Whangarei Bunnings employees David Hill and Steven Stiff fell between the cracks at schools on opposite sides of the world and, until now, have spent their adult working lives struggling with poor literacy/communication and numeracy skills.
Failure at school writes the same life script for most people wherever they are and for the two men, it has been a case of "snap" all the way: Blocked from promotion, always having to find ways to get around their skill deficiencies, wanting to improve but not knowing where to find assistance as adults, watching their children acquire the skills they lacked, not being able to help with homework, and at Bunnings both heading for the back of the room at workplace meetings "for fear of being asked to speak".
All that has changed since they went through workplace literacy and numeracy training. The training is initiated by employers; funded through the Tertiary Education Commission's "never too late, never too early for willing workers" Workplace Literacy Fund; and delivered throughout Northland by Whangarei firm Venture Group.
David, who has lived in Whangarei all his life, says he was always a hands-on kid, who hated English, didn't mind maths and loved woodwork. He found school boring, hated it, and left as soon as he was 15 to go into forestry.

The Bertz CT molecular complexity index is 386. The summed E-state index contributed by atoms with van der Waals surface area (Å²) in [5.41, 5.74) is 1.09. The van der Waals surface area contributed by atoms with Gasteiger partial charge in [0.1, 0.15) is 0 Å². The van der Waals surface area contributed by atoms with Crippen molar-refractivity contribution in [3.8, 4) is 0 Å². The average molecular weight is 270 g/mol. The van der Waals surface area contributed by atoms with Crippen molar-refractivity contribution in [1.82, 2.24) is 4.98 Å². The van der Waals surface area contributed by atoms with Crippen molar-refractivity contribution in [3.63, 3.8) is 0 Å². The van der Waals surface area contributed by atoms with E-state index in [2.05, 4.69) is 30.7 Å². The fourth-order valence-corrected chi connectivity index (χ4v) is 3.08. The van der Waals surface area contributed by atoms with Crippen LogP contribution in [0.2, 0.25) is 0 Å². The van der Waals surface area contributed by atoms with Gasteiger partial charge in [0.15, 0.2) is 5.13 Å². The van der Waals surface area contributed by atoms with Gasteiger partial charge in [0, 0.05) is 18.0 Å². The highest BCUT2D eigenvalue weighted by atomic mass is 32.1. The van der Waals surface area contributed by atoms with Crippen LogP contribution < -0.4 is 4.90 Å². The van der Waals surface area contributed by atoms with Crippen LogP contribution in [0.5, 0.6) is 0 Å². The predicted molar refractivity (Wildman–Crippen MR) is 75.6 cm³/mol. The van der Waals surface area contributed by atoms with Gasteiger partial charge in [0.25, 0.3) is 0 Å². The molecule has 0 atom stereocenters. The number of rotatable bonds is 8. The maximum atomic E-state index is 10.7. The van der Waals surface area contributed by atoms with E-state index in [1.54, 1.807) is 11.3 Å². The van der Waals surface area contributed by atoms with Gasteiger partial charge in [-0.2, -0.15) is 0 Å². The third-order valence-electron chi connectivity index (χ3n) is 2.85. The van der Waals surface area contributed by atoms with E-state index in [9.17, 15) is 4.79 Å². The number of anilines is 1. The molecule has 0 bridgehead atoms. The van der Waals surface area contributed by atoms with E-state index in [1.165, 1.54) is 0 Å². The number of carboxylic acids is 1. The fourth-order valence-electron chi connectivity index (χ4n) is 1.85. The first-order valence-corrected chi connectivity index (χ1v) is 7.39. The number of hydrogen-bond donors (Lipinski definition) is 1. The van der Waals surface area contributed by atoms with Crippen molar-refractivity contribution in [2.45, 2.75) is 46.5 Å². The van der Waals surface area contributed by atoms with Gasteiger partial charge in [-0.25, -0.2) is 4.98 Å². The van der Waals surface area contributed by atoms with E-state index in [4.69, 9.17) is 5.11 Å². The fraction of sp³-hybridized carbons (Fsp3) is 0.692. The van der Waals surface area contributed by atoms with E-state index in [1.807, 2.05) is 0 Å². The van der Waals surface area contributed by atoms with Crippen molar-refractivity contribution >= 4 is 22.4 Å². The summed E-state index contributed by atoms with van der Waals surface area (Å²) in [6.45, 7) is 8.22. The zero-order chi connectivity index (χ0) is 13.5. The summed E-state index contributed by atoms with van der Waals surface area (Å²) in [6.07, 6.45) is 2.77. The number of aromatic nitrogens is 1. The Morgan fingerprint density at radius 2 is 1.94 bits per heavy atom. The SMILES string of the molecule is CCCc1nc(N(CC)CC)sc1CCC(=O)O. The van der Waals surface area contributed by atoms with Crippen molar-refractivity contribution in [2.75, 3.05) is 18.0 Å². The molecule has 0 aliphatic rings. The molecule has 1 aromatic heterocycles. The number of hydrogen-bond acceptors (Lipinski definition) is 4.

Crunch time came when he applied for promotion to a co-ordinator's role at Bunnings. "Well, I was nicely told that my literacy skills would let me down and the company said they were going to put me through a tutoring programme to bring me up to scratch. I was hopeless on the computer and spelling - I was a shocker. My note-taking was poor as well."
Steve says he struggled with school and wagged regularly. He says he has tried to teach himself as much as possible since leaving school. "I somehow got by. You learn to scoot around your deficiencies."
He says his reaction to hearing about the chance of workplace tutoring was "wow, this could help me".
David was promoted to co-ordinator while he was still on the course and says he is now happy emailing and confident enough to speak at meetings, and he is proud he can prepare and present a power-point display. His wife has noted he is less reserved.
The father of two adult children, he wishes he had gone through the training while they were still at home.
"I tried to tell them how I had missed out. I really so much wanted an opportunity to pick up the skills I needed but didn't know how to go about it.
"There was a bit of a stigma at first for me and Steve when we started the tutoring - 'oh, you've got a teacher!' sort of thing - but not now people have seen the results. I'd recommend the course to anyone who needs it."
Steve says one-to-one teaching and tutor Maria Croucher made it easy to learn - at last.
Father to three children, the eldest 15, he says the tutoring has given him the confidence talk about homework issues with his children, and this had brought them closer.